Sam Blaufuss: I think you hit the nail on the head with the interruption thing. How do you feel about your fellow students’ response to the pandemic? KU specifically.
Emma Frieze: I feel like as a whole people are taking it pretty seriously and have been, like, at least respectful of other people's boundaries. Whenever it seems I'm making a meeting with another student, there's always this kind of discussion of like, “Hey, we can meet virtually or in person, whichever you are comfortable with,” and I feel like there's a respect to the fact that different people have different boundaries. As a whole, I would say I see people wearing masks and obeying guidelines, but I think there's also a little bit of a difference between how people are responding in public versus private. I think that most of the time in classes or, you know, just walking on campus, people are following the rules. I sometimes think that, behind closed doors… like I still see pictures of people at parties or people hanging out with their friends, and not necessarily following the rules. To some extent I'm like, we really have to take this seriously because even if it doesn't seem like it's a big risk to you, I mean, you may still encounter older professors or older staff or family members or people who have certain health problems, and the more that you engage in these activities, the more you might slow our progress and expose people in their risk. And so, I think overall students are doing a good job of responding appropriately and following the rules. I think there's just a couple instances where maybe it’s a little gray area, but at the same time… I understand that, like, this is a time that's very socially isolating for people. I understand to some extent why gatherings are happening. And I don't think that gatherings in themselves are inherently bad if they're regulated. I just think that there's maybe a few situations where private gatherings maybe should have a little more social distancing or mask-wearing enforced. But then again I feel like, at least in public and on campus, most students are doing the right thing and they care about it and take it seriously.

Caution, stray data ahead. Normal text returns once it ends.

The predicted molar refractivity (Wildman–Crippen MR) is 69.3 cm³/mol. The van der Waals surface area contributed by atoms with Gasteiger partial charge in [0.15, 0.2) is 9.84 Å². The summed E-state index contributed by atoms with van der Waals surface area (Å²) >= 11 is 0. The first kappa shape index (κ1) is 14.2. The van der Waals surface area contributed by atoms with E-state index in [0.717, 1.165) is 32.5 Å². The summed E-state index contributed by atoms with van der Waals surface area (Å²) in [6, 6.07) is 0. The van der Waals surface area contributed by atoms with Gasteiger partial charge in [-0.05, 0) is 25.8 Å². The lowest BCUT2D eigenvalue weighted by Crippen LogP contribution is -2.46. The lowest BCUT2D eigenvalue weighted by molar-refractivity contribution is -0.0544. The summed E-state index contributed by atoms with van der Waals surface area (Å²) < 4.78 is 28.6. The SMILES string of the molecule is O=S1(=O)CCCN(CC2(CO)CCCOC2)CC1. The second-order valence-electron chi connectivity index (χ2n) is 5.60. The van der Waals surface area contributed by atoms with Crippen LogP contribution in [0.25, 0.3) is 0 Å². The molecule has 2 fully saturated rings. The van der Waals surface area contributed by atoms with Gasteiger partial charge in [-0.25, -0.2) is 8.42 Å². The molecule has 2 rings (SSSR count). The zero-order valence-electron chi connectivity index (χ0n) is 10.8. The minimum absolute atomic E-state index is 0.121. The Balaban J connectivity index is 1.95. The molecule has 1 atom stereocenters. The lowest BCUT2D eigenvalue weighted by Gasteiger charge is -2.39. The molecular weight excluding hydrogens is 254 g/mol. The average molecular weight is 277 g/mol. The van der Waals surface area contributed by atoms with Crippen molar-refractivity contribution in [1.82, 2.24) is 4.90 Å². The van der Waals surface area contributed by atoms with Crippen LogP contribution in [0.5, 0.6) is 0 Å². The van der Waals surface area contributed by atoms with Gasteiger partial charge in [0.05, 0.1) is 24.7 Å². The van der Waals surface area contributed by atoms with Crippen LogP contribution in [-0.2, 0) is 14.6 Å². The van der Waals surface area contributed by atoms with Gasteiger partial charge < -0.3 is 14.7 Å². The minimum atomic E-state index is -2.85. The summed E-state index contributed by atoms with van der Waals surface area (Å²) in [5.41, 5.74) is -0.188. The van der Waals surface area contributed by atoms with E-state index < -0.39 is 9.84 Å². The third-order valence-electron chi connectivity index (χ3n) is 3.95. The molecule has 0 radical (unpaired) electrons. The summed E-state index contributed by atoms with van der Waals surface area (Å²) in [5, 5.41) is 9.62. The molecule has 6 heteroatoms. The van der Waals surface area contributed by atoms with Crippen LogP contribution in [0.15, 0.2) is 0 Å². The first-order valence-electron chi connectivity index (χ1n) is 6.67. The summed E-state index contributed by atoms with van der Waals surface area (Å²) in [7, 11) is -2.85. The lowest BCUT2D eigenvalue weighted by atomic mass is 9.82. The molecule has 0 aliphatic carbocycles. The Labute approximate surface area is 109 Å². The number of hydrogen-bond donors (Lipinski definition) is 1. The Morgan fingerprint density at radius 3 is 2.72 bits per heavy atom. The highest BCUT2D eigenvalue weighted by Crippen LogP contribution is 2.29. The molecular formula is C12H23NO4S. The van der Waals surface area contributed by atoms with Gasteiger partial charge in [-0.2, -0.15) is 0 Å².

Sam Blaufuss: Real quick, we're at 10:26 a.m. We're definitely on schedule with the interview, but we had that little hiccup and I just want to make sure – Do you have any reason you need to be out of here?
Emma Frieze: No, I'm good. Just let me know if I'm taking too much of your time with my responses.
Sam Blaufuss: No, you're fine. Like I said, the interview is definitely on schedule. It's just with the little hiccup we had… sounds good. That being said, we'll just move on to the next question. Do you have plans to adapt your education or career to the current situation?
Emma Frieze: I mean, I wouldn't necessarily say that… you know, I think one of the biggest just like career trends that's happening right now is just people being able to adjust more to the digital world. But – I think being someone who's always been interested in strategic communications and digital communications, I think transitioning to the digital world was kind of always part of the plan. I can't say that I've had specific adaptations in my mind in the long-term, just… obviously education right now is kind of changed in terms of virtual learning, but I don't know that it's necessarily affected my long-term plans.
Sam Blaufuss: I agree with “This was always part of the plan.” That's a point I have not heard yet, actually. How do you feel about the School of Journalism's response to the pandemic?
Emma Frieze: I definitely don't have particular complaints. I feel like, as a whole, one thing that's great about just the School of Journalism in general is because, you know, the school is teaching [students] how to communicate and how to put out information. You know, I think with the -- with the UDK and with weekly newsletters, the School of Journalism is really doing a good job of communicating to students what's happening on both -- from the student perspective and from the administrative perspective. So I feel one good thing has been the communication about it, which I suppose you would expect from the School of Journalism. But as a whole, yeah. I'm glad that there's been hybrid offerings. I really enjoyed getting to go to journalism classes at least a couple times a week.
Also, having that online format, I would say, I think it just kind of depends on a specific class or a specific professor, if there are any issues or things that are being done particularly well… I do have some classes where I feel like there's… I think some classes have more pressure to come in person versus other classes are very, like… you could never show up in person and you'll be fine as long as you show up on the Zoom. To some extent, I maybe wish there was a more, like, consistent guideline on that, because I think I sometimes get mixed signals from professors on how much I need to come in person, especially if I'm feeling like, when I was feeling nervous about that… when I was worried about having COVID before I tested positive, I feel like as a whole there's been good communication. I think there are always things that can be improved, but I feel like so far professors have been helpful in terms of adapting.
Sam Blaufuss: Question 10. Here's a little bit of a funny one for you since you're a new student… and you've already kind of gone over this… but in case there are any details surrounding how the pandemic has changed the William Allen White School of Journalism and KU, if there's anything further you'd like to share on that…